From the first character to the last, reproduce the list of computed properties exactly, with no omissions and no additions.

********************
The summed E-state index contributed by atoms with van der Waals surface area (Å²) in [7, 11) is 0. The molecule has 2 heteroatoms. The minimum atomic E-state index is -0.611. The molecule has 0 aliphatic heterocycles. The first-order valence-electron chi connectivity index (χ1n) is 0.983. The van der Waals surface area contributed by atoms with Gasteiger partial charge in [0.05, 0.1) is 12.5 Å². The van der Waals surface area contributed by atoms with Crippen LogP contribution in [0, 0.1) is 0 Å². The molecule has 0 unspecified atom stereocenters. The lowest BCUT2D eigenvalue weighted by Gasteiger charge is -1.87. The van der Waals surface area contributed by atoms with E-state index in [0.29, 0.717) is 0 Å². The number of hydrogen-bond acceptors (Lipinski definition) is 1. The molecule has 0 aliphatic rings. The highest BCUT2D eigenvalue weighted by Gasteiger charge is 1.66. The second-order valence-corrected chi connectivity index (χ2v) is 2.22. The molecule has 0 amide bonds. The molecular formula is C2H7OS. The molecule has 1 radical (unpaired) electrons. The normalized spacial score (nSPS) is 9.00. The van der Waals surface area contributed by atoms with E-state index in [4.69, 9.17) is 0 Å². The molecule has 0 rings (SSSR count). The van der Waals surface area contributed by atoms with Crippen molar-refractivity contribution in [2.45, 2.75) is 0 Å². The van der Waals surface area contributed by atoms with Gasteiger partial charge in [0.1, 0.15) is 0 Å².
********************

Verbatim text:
The summed E-state index contributed by atoms with van der Waals surface area (Å²) in [7, 11) is 0. The molecule has 2 heteroatoms. The minimum atomic E-state index is -0.611. The molecule has 0 aliphatic heterocycles. The first-order valence-electron chi connectivity index (χ1n) is 0.983. The van der Waals surface area contributed by atoms with Gasteiger partial charge in [0.05, 0.1) is 12.5 Å². The van der Waals surface area contributed by atoms with Crippen LogP contribution in [0, 0.1) is 0 Å². The molecule has 0 unspecified atom stereocenters. The lowest BCUT2D eigenvalue weighted by Gasteiger charge is -1.87. The van der Waals surface area contributed by atoms with E-state index in [0.29, 0.717) is 0 Å². The number of hydrogen-bond acceptors (Lipinski definition) is 1. The molecule has 0 aliphatic rings. The highest BCUT2D eigenvalue weighted by Gasteiger charge is 1.66. The second-order valence-corrected chi connectivity index (χ2v) is 2.22. The molecule has 0 amide bonds. The molecular formula is C2H7OS. The molecule has 1 radical (unpaired) electrons. The normalized spacial score (nSPS) is 9.00. The van der Waals surface area contributed by atoms with E-state index in [4.69, 9.17) is 0 Å². The molecule has 0 rings (SSSR count). The van der Waals surface area contributed by atoms with Crippen molar-refractivity contribution in [2.45, 2.75) is 0 Å². The van der Waals surface area contributed by atoms with Gasteiger partial charge in [0.1, 0.15) is 0 Å².